Schott music publishers
- Also: Bernhard Schott, Schott Musik International, Scott Music, Bernhard Scott and Sons, Scott & Sons, Fa. Scott, Edition Schott, B. Schott & Sohne
- Music publishers.
Bernhard Schott (1748-1809).
- Bernard Schott (1748-1809).
- Profession: Publisher of music, Founder Schott Music, "Bernhard Schott and Sons".
- Residences: Mainz.
- Relation to Mahler:
- Correspondence with Mahler:
- Born: 10-08-1748 Eltville, Mainz, Germany.
- Died: 26-04-1809 Sandhof/Heidesheim, Mainz, Germany.
- Buried: 00-00-0000
Schott Music is one of the oldest German music publishers. It is also one of the largest music publishing houses in Europe, and is currently the second oldest music publishing house. The company headquarters of Schott Music was founded by Bernhard Schott in Mainz, Germany in 1770.
Schott Music is one of the world’s leading music publishers. It represents many of the greatest composers of the 20th and 21st centuries, and its publishing catalogue contains some 31,000 titles on sale and over 10,000 titles on hire. The repertoire ranges from complete editions, stage and concert works to general educational literature, fine sheet music editions and multimedia products.
In addition to the publishing houses of Panton, Ars-Viva, Ernst Eulenburg, Fürstner, Cranz, Atlantis Musikbuch and Hohner-Verlag, the Schott group also includes two recording labels, Wergo (for new music) and Intuition (for Jazz), as well as eight specialist magazines.
The Schott Music group also includes the printing and production services company WEGA, as well as mds (music distributors services GmbH), the largest music product distribution organisation in Europe providing the distribution of sheet music, books, magazines, audio and audio-visual recordings, and hire materials of both the Schott catalogues and the catalogues of 60 other music publishers.
Fa. Schott in Mainz, Germany.
Representing composers and authors from all over the world, Schott Music has offices in ten countries with some 270 employees principally in London, New York, Prague and Tokyo, with additional offices in Berlin, Hong Kong, Madrid, Stockholm, Toronto and Zurich.
The Schott publishing house was founded by Bernhard Schott (1748-1809) in Mainz in 1770, the year of Beethoven’s birth. The building, dated and now under a preservation order, is still the company’s head office. At the time of the foundation of the publishing house, Mainz boasted a flourishing cultural life and a busy court chapel. In 1780, Bernhard Schott was awarded the ’privilegium exclusivum’ together with the title of ’Court music engraver’. This meant that within the boundaries of the electorate of Mainz no third party was allowed to re-engrave or sell the works produced by him. Schott was one of the first publishers to use the printing technique of lithography, which meant that his editions were soon being printed and distributed on a wide scale.
During the French years of Mainz, the publisher suffered from high taxes, but the affectation to French music helped him in this stage. As a later consequence, the publishing house rapidly became established beyond the national borders of Germany. As early as 1823, Schott founded a branch in Antwerp, followed by Brussels in 1839, and further offices in musical centres such as Leipzig, London, Paris and Vienna.
From the very beginning, it was its commitment to contemporary music that earned the publishing house its international reputation. Initially, the publishing programme included works by composers from the Mannheim School such as Carl Stamitz and Georg Joseph Vogler, as well as virtuoso ballroom music and comic operas. The publication of the piano scores and first editions of Mozart’s opera Don Giovanni and Die Entführung aus dem Serail were among the highlights of the publishing house’s early history. They were soon followed by major late works of Ludwig van Beethoven, including the Ninth Symphony, the Missa Solemnis and the last two string quartets.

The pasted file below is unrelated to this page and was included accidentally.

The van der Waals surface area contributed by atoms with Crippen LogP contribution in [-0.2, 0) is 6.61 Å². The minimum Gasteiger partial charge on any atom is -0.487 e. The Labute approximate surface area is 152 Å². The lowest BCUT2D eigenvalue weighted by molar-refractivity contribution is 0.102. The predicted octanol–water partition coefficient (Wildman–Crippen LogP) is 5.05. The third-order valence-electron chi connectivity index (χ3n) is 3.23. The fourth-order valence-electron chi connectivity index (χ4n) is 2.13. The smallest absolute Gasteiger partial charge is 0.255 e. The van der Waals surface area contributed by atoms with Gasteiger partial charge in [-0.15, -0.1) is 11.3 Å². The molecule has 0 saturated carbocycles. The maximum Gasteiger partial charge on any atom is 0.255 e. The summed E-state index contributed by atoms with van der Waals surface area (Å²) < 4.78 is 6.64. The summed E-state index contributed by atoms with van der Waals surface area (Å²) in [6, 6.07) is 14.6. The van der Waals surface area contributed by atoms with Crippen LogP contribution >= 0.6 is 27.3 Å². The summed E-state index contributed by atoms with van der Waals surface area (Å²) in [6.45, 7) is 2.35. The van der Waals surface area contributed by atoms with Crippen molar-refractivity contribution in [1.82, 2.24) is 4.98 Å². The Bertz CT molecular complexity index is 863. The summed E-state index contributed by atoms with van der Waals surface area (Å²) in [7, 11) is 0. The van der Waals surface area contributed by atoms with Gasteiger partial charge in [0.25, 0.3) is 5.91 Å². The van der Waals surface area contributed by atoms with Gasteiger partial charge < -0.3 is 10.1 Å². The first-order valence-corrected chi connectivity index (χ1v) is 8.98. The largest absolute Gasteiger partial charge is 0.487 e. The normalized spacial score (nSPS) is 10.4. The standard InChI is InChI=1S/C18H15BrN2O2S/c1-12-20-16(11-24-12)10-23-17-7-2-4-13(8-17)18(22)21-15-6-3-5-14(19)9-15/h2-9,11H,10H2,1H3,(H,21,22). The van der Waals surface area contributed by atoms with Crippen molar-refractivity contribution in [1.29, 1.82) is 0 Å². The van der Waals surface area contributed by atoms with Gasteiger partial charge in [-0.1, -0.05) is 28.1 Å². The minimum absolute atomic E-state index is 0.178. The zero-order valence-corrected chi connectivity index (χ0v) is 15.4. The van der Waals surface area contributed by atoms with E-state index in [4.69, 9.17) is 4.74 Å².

The Wagner years
In the first decades, Schott felt committed to the French tradition popular at that time. The catalogue therefore included names such as Adolphe Adam and Daniel Auber as well as Gaetano Donizetti, Ignaz Pleyel and Gioacchino Rossini. With the works of Franz Liszt and Peter Cornelius, Schott indicated a stronger interest in the German repertoire. In 1859 Franz Schott (1811–1874), the grandson of Bernhard Schott, succeeded in winning the exclusive collaboration of Richard Wagner, and Schott published Die Meistersinger von Nürnberg, the complete Ring des Nibelungen and Parsifal.
The connection with Wagner proved extremely expensive for the publishing house: on 21 October 1862, Franz Schott wrote to Wagner: ’Anyway, no music publisher can possibly satisfy your needs, this can only be done by an enormously rich banker or a prince who has got millions ...’ Wagner did indeed find his generous prince in the person of Ludwig II, the young King of Bavaria.
The modern classics
Since there were no descendants, the Schott family appointed the privy councillor Dr. Ludwig Strecker (1853–1943) as their successor in 1874. His sons, Dr. Ludwig Strecker (1883–1978) and Willi Strecker (1884–1958), continued to run the publishing house. They were succeeded by Heinz Schneider-Schott (1906–1988).
Schott’s prestigious 20th century publishing programme, now known as Music of Our Time, was initiated by the publication of works by Igor Stravinsky, a close friend of Willi and Ludwig Strecker for many years. Schott published major works, from early orchestral works such as Feu d’artifice and Scherzo fantastique and the complete L’Oiseau de feu (The Firebird) to the Violin Concerto, Symphony in C and Symphony in Three Movements. Schott also published several major scores of Arnold Schoenberg, including Moses und Aron and Von Heute auf Morgen.